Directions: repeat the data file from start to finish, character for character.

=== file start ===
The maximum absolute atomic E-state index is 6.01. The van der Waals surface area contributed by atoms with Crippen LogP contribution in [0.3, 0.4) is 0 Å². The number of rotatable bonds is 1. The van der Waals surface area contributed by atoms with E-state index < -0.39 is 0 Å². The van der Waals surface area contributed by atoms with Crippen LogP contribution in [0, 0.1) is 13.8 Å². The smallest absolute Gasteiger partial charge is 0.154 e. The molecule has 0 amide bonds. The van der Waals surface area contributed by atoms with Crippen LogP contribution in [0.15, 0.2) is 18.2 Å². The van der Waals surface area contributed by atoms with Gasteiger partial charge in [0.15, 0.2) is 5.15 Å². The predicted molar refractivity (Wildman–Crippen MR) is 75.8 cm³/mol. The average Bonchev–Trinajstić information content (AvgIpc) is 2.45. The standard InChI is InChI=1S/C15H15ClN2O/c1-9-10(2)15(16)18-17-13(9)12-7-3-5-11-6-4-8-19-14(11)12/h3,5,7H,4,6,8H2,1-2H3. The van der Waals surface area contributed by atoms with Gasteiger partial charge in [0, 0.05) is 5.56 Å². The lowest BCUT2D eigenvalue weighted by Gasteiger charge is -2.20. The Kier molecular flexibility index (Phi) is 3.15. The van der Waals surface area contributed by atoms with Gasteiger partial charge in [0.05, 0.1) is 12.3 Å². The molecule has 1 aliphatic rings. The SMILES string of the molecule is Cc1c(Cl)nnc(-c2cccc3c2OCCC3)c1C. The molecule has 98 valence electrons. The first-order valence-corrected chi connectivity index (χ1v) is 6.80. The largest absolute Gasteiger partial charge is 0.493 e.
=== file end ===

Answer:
The maximum absolute atomic E-state index is 6.01. The van der Waals surface area contributed by atoms with Crippen LogP contribution in [0.3, 0.4) is 0 Å². The number of rotatable bonds is 1. The van der Waals surface area contributed by atoms with E-state index < -0.39 is 0 Å². The van der Waals surface area contributed by atoms with Crippen LogP contribution in [0, 0.1) is 13.8 Å². The smallest absolute Gasteiger partial charge is 0.154 e. The molecule has 0 amide bonds. The van der Waals surface area contributed by atoms with Crippen LogP contribution in [0.15, 0.2) is 18.2 Å². The van der Waals surface area contributed by atoms with Gasteiger partial charge in [0.15, 0.2) is 5.15 Å². The predicted molar refractivity (Wildman–Crippen MR) is 75.8 cm³/mol. The average Bonchev–Trinajstić information content (AvgIpc) is 2.45. The standard InChI is InChI=1S/C15H15ClN2O/c1-9-10(2)15(16)18-17-13(9)12-7-3-5-11-6-4-8-19-14(11)12/h3,5,7H,4,6,8H2,1-2H3. The van der Waals surface area contributed by atoms with Gasteiger partial charge in [0, 0.05) is 5.56 Å². The lowest BCUT2D eigenvalue weighted by Gasteiger charge is -2.20. The Kier molecular flexibility index (Phi) is 3.15. The van der Waals surface area contributed by atoms with Gasteiger partial charge in [0.05, 0.1) is 12.3 Å². The molecule has 1 aliphatic rings. The SMILES string of the molecule is Cc1c(Cl)nnc(-c2cccc3c2OCCC3)c1C. The molecule has 98 valence electrons. The first-order valence-corrected chi connectivity index (χ1v) is 6.80. The largest absolute Gasteiger partial charge is 0.493 e.